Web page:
The moratorium allows the city adequate time to study the impacts associated with recreational marijuana production, processing and retailing. The city will use this time to draft zoning and business registration rules, hold public hearings and adopt final rules. As with any proposed land use or business, it is important to understand how this newly legalized industry will affect our community and neighborhoods and to adopt appropriate rules. Most rules regarding recreational marijuana are set by I-502 and the upcoming rules to be issued by the Liquor Control Board, but cities are allowed to set their own zoning polices for the location of recreational marijuana businesses. The moratorium will also allow the city adequate time to study I-502, and to evaluate the administrative rules issued by the Liquor Control Board, which will become effective in mid-September of 2013. During the moratorium, the city will not accept applications for development permits or business registrations for recreational marijuana businesses.
What is the purpose and effect of the interim zoning rules related to medical marijuana (Ord. # 2013-07-048)?
As with the moratorium on recreational marijuana business activity, the interim zoning rules related to medical marijuana provide the city with an opportunity to study the impacts of collective gardens and the cultivation by individual qualifying patients and to prepare appropriate revisions to the city's codes. The city seeks to mitigate negative impacts and unintended consequences to our community. During the interim period, collective gardens are allowed only in industrial zoned areas and cannot be established within 1,000 feet of structures such as schools, playgrounds, recreation centers, child care centers, public parks and the like. Cultivation of medical marijuana for personal use is allowed inside homes located in residential single-family zones.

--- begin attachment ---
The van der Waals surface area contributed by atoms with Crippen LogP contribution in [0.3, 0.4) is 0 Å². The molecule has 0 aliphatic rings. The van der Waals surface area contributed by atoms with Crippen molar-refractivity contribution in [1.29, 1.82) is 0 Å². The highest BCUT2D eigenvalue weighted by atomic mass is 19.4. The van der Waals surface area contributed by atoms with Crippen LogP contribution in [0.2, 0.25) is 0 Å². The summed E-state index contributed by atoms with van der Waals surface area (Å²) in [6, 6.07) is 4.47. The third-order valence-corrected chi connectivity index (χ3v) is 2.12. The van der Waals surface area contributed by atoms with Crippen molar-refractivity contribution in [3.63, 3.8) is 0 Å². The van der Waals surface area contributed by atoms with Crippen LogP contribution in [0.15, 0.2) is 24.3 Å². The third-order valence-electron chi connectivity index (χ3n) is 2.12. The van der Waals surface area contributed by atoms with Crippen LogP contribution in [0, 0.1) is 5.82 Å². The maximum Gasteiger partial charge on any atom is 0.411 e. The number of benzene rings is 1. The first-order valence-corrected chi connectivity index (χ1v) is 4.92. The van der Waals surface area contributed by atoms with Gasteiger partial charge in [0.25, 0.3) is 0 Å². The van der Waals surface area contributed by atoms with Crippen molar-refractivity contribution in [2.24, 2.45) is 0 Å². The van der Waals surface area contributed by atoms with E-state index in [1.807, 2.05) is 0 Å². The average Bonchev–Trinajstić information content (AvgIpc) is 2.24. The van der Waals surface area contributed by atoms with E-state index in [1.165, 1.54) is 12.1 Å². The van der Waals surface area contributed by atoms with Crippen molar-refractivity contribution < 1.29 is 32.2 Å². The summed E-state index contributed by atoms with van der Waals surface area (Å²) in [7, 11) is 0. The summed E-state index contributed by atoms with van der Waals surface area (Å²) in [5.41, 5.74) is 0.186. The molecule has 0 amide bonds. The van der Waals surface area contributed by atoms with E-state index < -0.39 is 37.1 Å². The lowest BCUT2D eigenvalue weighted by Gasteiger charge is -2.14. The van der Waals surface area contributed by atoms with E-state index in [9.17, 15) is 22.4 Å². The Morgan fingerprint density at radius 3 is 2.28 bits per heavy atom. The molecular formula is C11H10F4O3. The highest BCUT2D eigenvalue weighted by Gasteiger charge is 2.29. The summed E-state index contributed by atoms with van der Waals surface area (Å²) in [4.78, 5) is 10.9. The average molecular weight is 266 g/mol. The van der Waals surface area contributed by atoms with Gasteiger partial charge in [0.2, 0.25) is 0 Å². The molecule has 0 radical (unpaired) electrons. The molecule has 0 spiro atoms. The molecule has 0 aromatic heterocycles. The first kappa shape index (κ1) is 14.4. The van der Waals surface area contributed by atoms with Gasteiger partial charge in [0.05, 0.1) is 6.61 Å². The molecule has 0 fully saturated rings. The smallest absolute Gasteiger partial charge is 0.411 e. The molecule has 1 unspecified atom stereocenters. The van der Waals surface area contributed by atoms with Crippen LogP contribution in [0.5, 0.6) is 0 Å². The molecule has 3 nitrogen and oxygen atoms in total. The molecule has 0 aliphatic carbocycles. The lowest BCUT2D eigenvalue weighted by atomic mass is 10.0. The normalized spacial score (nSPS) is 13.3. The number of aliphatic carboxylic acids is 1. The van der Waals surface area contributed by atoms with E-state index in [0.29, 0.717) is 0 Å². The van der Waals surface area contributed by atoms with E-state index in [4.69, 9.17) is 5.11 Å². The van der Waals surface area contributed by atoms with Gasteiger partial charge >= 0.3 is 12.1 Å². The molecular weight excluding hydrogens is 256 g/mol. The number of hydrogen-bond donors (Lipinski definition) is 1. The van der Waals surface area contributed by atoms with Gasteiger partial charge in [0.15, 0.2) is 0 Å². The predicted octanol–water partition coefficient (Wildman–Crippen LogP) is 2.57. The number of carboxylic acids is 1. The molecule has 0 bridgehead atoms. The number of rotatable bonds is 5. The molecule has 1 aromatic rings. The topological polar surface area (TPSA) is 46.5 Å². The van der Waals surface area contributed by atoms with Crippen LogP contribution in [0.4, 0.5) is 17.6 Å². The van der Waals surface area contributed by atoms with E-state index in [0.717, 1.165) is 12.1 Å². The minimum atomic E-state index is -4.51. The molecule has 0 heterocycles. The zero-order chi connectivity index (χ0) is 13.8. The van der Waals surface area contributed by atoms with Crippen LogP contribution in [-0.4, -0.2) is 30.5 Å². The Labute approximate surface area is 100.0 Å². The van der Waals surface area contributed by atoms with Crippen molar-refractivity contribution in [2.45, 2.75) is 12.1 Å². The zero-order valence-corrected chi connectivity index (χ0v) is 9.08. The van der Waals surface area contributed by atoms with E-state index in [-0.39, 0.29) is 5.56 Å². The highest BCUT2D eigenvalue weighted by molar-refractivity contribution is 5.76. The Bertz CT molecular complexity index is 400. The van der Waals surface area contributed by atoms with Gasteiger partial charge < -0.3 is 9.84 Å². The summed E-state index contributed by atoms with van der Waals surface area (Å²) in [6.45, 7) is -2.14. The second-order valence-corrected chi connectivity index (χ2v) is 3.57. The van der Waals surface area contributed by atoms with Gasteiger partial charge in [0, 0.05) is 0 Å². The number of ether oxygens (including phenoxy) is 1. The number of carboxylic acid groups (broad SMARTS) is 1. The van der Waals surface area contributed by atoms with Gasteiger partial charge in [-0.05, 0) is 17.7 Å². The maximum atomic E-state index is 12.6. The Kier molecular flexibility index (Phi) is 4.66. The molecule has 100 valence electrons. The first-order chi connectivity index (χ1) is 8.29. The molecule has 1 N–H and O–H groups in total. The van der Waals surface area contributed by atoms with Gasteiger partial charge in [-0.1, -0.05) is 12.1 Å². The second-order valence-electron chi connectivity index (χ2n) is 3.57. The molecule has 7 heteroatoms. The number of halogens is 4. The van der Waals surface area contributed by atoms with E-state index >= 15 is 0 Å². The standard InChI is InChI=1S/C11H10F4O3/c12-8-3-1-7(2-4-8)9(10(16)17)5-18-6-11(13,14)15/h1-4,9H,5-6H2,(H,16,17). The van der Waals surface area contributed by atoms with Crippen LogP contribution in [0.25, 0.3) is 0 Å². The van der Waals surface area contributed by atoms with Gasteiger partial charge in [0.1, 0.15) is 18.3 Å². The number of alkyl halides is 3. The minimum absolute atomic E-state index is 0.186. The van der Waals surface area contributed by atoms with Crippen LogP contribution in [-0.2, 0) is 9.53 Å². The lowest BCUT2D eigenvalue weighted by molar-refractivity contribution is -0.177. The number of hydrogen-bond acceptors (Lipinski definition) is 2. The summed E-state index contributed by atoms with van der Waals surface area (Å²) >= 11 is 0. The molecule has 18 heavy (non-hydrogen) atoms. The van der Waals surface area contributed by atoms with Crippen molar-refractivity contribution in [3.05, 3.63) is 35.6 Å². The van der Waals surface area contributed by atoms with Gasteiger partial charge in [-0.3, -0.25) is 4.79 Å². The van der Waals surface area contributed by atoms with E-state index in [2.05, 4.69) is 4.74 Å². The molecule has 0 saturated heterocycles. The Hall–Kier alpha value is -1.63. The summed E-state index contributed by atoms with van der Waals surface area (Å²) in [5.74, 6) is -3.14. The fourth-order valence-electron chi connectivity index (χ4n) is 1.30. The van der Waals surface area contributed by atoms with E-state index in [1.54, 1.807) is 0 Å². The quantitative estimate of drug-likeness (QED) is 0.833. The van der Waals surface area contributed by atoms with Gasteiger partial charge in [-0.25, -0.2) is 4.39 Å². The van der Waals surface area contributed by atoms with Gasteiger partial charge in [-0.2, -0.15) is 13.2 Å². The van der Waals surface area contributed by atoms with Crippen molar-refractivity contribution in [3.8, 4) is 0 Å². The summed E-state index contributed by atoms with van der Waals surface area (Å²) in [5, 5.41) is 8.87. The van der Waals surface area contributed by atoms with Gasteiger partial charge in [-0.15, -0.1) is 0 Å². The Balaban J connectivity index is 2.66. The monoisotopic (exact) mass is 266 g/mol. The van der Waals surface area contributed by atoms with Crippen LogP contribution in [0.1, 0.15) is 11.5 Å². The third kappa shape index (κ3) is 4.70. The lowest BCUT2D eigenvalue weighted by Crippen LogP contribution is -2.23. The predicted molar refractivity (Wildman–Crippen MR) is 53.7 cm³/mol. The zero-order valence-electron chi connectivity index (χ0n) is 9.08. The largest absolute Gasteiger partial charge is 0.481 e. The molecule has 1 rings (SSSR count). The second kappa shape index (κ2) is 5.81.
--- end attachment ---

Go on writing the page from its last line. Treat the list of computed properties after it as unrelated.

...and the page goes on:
Do these ordinances change how the federal government will approach marijuana in Bellingham?
No. All marijuana operations in the state of Washington are still subject to restrictions under federal law, and we have not been given clear indications on how the federal government will approach enforcement.
If I want to see something changed in these ordinances, is there still time to comment?
Yes. You can testify at the public hearings scheduled for Aug. 12, 2013. Additionally, once the city has studied the potential land use impacts associated with marijuana, draft final rules will be presented and additional public commenting opportunities will be available at future hearings in front of the planning commission and City Council.
ABOUT THE AUTHORS
Peter Ruffatto in Bellingham's city attorney; Cliff Cook is police chief and Jeff Thomas is Planning and Community Development director. This is one of a series of monthly Civic Agenda reports The Bellingham Herald invited Bellingham Mayor Kelli Linville to provide to share updates about City of Bellingham issues and projects. She invites citizens to contact her at 360-778-8100 or firstname.lastname@example.org.